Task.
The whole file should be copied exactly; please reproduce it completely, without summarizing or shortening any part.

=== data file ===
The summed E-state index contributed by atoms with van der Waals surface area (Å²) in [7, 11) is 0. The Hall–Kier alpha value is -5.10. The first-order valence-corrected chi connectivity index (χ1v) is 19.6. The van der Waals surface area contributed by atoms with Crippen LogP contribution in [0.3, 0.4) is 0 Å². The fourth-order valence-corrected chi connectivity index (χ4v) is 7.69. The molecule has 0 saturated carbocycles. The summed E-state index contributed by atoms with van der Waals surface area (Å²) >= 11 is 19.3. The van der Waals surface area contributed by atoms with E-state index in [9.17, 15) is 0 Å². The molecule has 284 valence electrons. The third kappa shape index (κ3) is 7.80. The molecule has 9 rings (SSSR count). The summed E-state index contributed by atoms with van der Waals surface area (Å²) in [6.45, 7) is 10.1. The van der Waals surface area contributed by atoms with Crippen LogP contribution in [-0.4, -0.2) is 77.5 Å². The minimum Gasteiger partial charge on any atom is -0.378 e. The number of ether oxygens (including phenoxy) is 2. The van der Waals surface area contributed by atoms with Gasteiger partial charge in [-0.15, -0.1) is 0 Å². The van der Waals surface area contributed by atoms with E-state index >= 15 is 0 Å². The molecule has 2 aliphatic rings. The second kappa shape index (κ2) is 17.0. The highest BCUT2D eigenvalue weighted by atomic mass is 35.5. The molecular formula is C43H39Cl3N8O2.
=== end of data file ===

The summed E-state index contributed by atoms with van der Waals surface area (Å²) in [7, 11) is 0. The Hall–Kier alpha value is -5.10. The first-order valence-corrected chi connectivity index (χ1v) is 19.6. The van der Waals surface area contributed by atoms with Crippen LogP contribution in [0.3, 0.4) is 0 Å². The fourth-order valence-corrected chi connectivity index (χ4v) is 7.69. The molecule has 0 saturated carbocycles. The summed E-state index contributed by atoms with van der Waals surface area (Å²) >= 11 is 19.3. The van der Waals surface area contributed by atoms with E-state index in [9.17, 15) is 0 Å². The molecule has 284 valence electrons. The third kappa shape index (κ3) is 7.80. The molecule has 9 rings (SSSR count). The summed E-state index contributed by atoms with van der Waals surface area (Å²) in [6.45, 7) is 10.1. The van der Waals surface area contributed by atoms with Crippen LogP contribution in [-0.4, -0.2) is 77.5 Å². The minimum Gasteiger partial charge on any atom is -0.378 e. The number of ether oxygens (including phenoxy) is 2. The van der Waals surface area contributed by atoms with Gasteiger partial charge in [-0.15, -0.1) is 0 Å². The van der Waals surface area contributed by atoms with E-state index >= 15 is 0 Å². The molecule has 2 aliphatic rings. The second kappa shape index (κ2) is 17.0. The highest BCUT2D eigenvalue weighted by atomic mass is 35.5. The molecular formula is C43H39Cl3N8O2.